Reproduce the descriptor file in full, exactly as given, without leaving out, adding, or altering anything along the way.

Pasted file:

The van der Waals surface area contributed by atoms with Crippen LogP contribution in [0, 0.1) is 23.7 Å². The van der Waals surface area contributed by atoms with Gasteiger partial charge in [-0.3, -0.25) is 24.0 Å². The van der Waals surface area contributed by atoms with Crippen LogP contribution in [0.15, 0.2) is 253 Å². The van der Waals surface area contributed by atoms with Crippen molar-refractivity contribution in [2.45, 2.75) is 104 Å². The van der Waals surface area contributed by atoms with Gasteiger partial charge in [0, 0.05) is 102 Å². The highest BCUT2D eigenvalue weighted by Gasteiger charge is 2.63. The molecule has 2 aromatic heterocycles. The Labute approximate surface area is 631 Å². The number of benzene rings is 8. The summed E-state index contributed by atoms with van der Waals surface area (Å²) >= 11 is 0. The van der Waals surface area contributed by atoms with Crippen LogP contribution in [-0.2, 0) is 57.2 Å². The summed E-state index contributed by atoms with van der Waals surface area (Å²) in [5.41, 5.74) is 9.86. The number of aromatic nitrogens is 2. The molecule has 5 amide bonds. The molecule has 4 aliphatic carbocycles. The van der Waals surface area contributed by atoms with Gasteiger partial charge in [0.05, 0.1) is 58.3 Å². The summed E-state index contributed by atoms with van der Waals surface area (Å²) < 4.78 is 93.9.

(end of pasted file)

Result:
The van der Waals surface area contributed by atoms with Crippen LogP contribution in [0, 0.1) is 23.7 Å². The van der Waals surface area contributed by atoms with Gasteiger partial charge in [-0.3, -0.25) is 24.0 Å². The van der Waals surface area contributed by atoms with Crippen LogP contribution in [0.15, 0.2) is 253 Å². The van der Waals surface area contributed by atoms with Crippen molar-refractivity contribution in [2.45, 2.75) is 104 Å². The van der Waals surface area contributed by atoms with Gasteiger partial charge in [0, 0.05) is 102 Å². The highest BCUT2D eigenvalue weighted by Gasteiger charge is 2.63. The molecule has 2 aromatic heterocycles. The Labute approximate surface area is 631 Å². The number of benzene rings is 8. The summed E-state index contributed by atoms with van der Waals surface area (Å²) >= 11 is 0. The van der Waals surface area contributed by atoms with Crippen LogP contribution in [-0.2, 0) is 57.2 Å². The summed E-state index contributed by atoms with van der Waals surface area (Å²) in [5.41, 5.74) is 9.86. The number of aromatic nitrogens is 2. The molecule has 5 amide bonds. The molecule has 4 aliphatic carbocycles. The van der Waals surface area contributed by atoms with Gasteiger partial charge in [0.05, 0.1) is 58.3 Å². The summed E-state index contributed by atoms with van der Waals surface area (Å²) < 4.78 is 93.9.